Shopping malls are here to stay, at least according to David Simon, chairman and CEO of Simon Property Group, owner of more than 350 malls, outlet centers and other retail-oriented properties in the U.S., Europe and Asia.
Indeed, Simon said during a recent Wharton Leadership Lecture, his firm, the nation’s largest public real estate company, might consider making acquisitions again given that prices have recently fallen to levels last seen in 2002. The company, he added, is well positioned to weather a consumer downturn that has eliminated such familiar mall tenants as Wilson’s Leather, the Sharper Image and Steve & Barry’s.
Meanwhile, those who would write the American shopping center’s obituary have been proven wrong before, he noted. During the boom years of the 1990s, Time magazine declared that online shopping meant that malls would soon become extinct. And now, in the bust years of the early 21st century, a new crop of eulogists are predicting that the financial crisis will turn glittering spaces like the Houston Galleria or Indianapolis’ Circle Centre into premature relics. “I’m going to bet on the American consumer a bit more than CNBC and the others,” Simon said. “I think [retail] will bounce back a little bit faster and harder than most people say.”
Nonetheless, in a wide-ranging presentation that covered his career, his Indianapolis-based company’s growth into a global behemoth, and his views on both management and the future of retail real estate, Simon made it clear that his industry is facing real challenges, some of which will lead to significant change. “What’s going to happen … with retail real estate is that the strong retail will get stronger,” he said, adding that weaker retail will suffer, sooner rather than later. “Where it used to take years for … a bad mall to go out of business, I think it’s going to happen more quickly. For us, we know the winners and losers already. But the time [the losers] are going to be around [will] shorten.”
Simon’s confidence is based on his belief that his company is well positioned to compete in the more competitive environment of the post-crisis period. Simon Property Group includes top regional malls, premium outlet centers and super-regional malls acquired as part of the company’s 2007 takeover of the Mills Corp.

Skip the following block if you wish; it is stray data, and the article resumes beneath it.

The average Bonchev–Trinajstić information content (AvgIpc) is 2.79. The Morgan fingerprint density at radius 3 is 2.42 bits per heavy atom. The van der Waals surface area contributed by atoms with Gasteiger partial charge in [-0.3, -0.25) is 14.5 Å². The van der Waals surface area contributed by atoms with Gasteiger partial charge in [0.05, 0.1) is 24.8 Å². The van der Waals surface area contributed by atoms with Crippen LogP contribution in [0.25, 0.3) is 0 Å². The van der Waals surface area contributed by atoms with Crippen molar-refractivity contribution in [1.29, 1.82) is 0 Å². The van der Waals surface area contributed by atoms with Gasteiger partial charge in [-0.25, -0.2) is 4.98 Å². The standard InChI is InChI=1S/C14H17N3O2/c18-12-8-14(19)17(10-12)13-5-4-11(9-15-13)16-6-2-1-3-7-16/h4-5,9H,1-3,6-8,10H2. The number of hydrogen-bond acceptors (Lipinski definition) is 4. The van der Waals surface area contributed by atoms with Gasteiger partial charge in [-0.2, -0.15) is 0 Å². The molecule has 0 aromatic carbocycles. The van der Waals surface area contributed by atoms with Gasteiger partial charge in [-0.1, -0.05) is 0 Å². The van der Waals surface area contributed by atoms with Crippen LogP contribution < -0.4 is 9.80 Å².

In general, Simon predicted, regional malls — such as the King of Prussia Court and Plaza outside Philadelphia and Southern California’s Fashion Valley Mall, both of which his company owns stakes in — will perform better than run-of-the-mill local malls. At the same time, the outlet centers and former Mills properties appeal to budget-conscious shoppers. But winning in the future, he added, is about improving even the best-located and best-marketed facilities.
A ‘Smarter Box’
“Long-term, the mall has to become a smarter box,” he said. “King of Prussia is a good example. King of Prussia has 150 stores. The average consumer goes to five or six. If we can figure out how to communicate to that consumer as [he or she] walks the mall, whether it’s ‘Hey, go to this store because you can get free this with every purchase,’ or ‘New merchandise is in,’ or that kind of stuff, I think it is going to facilitate loyalty. That’s what we’re working on.”
Simon has been through the industry’s ups and downs before. After getting his MBA from Columbia Business School, he spent several years on Wall Street “at the height of the M&A environment” during the 1980s. He worked at First Boston before following colleagues Bruce Wasserstein and Joseph R. Perella when they left in 1988 to start their own boutique investment bank. “My dad said, ‘Go learn from the masters,'” Simon said, referring to his father’s advice when asked whether he should join the fledgling firm.
In 1990, in another economic downturn, Simon left Wall Street to head back home to Indianapolis and what was then a family firm, Melvin Simon & Associates. “We were really at the height of the real estate workout” following the savings and loan crisis, he said. Like today, credit was tight and activity sluggish. “It really took three, four years to work that all out.”